I began new motherhood with the goal of breastfeeding for as long as possible. Lactation consultants visited me in the hospital and about a week after we went home. They told me to keep doing what I was doing and to call if I needed anything.
Looking back on it now, I think I had an impression that I should only call them or go to a support group if I had immediate questions.
I didn’t know that I could go to a breastfeeding support group just to be with a group of women who were also nursing their babies.
I didn’t know I could seek out a lactation consultant any time during my breastfeeding journey.
Now that I’ve been doing research into breastfeeding and pumping for various projects, I’ve learned so much more than I knew when I was a nursing mom.
Let down comes in many forms.
Every mom I’d heard talking about let down only described sensations in their breasts: pins and needles, pressure, tingling, etc. When I didn’t experience any of those, I figured I was just one of the women who didn’t have any physical signs.
I didn’t know that the cramping I had every single time I nursed was actually my body’s response to my milk letting down.
Your healthcare pros may not be lactation experts.
At my daughter’s two-month check-up, the pediatrician asked if I thought Molly was getting enough milk. I laughed, a bit unsure. “I think so; she seems satiated.”
The doctor pulled out a growth chart and started pointing at dots, noting that her weight was a little on the low end. “Maybe you should try supplementing her with a bottle of formula at bedtime, that’s when most moms say their supply is low.”
I didn’t know to ask if the growth chart she referenced was one specifically designed for breastfed babies.
I didn’t know to argue back that if my supply was low at a given time, that’s not when I should be supplementing since that wouldn’t help increase my supply.
I didn’t know to ask right then if they had an in-house lactation specialist who could help.
When babies stop latching they may not be self-weaning.
With both of my kiddos, it seemed like one day they were just done. At the time, I assumed it was because they preferred the “freedom” they’d gotten from having expressed milk from the bottle.
I didn’t know babies can forget how to latch.
I didn’t know I could get an evaluation from a lactation consultant 3 or 6 months into my breastfeeding journey.
Nipples come in different sizes.
I’m what can only be described as “super busty,” so when a well-meaning nurse at the hospital said, “Oh, you’ll need extra-large breast shields for your pump,” I took her word for it and didn’t bother to look at the sizing information provided by the manufacturer. I’d pump for what felt like hours and end up with barely anything, and the pain in my nipples was unbearable.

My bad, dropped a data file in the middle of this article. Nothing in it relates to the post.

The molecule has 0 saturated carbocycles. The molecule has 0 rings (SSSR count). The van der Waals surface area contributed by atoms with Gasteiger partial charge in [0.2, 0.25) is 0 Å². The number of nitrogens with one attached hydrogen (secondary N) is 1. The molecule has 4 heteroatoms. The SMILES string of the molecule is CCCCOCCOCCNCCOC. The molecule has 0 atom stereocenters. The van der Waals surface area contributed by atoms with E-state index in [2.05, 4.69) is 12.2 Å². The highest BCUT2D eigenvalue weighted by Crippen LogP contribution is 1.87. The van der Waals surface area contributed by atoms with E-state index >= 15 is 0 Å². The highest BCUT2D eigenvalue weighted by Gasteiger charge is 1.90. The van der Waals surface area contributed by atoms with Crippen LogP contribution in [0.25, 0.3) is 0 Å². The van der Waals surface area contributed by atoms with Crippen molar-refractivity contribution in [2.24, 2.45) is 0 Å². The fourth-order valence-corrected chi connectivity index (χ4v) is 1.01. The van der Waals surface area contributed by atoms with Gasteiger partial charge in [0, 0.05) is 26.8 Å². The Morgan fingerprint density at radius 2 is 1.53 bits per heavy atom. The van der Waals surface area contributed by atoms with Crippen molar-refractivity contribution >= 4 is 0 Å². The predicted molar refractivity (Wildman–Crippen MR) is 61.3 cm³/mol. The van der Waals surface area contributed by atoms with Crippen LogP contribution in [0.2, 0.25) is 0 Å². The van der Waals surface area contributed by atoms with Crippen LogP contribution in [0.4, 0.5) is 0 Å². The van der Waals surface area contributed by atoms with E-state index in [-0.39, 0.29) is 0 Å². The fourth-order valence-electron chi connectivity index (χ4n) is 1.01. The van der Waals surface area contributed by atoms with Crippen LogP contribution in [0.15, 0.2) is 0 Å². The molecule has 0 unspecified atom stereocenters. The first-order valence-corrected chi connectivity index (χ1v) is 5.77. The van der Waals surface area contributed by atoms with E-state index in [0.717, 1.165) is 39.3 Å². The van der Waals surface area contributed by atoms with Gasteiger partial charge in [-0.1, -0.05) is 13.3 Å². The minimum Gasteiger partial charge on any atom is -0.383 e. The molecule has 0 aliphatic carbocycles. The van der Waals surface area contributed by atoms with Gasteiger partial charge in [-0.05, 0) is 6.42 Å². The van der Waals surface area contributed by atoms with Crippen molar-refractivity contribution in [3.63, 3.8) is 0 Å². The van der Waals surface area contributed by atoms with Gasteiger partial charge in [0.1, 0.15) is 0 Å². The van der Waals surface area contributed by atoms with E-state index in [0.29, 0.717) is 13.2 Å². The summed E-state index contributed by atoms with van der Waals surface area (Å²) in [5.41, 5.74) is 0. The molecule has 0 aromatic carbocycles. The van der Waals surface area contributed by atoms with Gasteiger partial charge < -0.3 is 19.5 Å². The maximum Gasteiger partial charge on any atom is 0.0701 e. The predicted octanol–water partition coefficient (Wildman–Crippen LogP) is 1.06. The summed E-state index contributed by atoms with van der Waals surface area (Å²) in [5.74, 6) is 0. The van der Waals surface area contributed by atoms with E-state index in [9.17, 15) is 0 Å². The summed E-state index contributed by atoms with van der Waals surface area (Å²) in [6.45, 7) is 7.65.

I didn’t know that breast size doesn’t correspond to nipple size. In researching another project recently, I stumbled on an explanation of how the nipple should look when used with the correct size shield. Imagine my shock when I realized I should have been using a small breast shield (maybe even extra-small).
Pumping is an art and a science.
I spent most of my pumping time in a conference room. I’d heard about moms who were forced to use a bathroom or cramped closet, so I thought this fairly clean, albeit uncomfortable environment was “good enough.” After all, how hard could pumping be? Put the parts together, affix to breast, turn on pump, get liquid gold. Easy, right?
I didn’t know about the techniques of hands-on pumping or power pumping.
I didn’t know my body would react to the stress of my workplace by decreasing milk production.
I didn’t know I should look at photos of my baby to help my body produce oxytocin, tricking it into producing more milk.
I didn’t know I could ask a lactation consultant to evaluate my pumping techniques.
Knowledge is Power
I have a tendency to go down rabbit holes of internet research, inspired by random conversations, silly trains of thought, or trying to remember something I was supposed to have learned in grade school. I’m not sure why that research gene didn’t kick in when I was nursing, though I suspect it’s because I had a perception that women fell into one of two categories: “breastfeeding or pumping champs” and “everyone else.”
I didn’t know that breastfeeding is learned behavior, for moms and babies alike.
Breastfeeding is still something of a mystery in our society. We know it’s good for babies, but we don’t know everything it takes to establish a successful breastfeeding relationship, and most of us don’t know what we don’t know.
If you’re breastfeeding now or you plan to someday soon, my hope for you is that you’ll find a support group and IBCLC near you. Question everything. Even if it makes you feel silly, even if you’re worried you’re the only one, and especially if you’re afraid you’ll be judged.
Find out what you don’t know so you’ll know how to get the right support when you need it.
Be you bravely,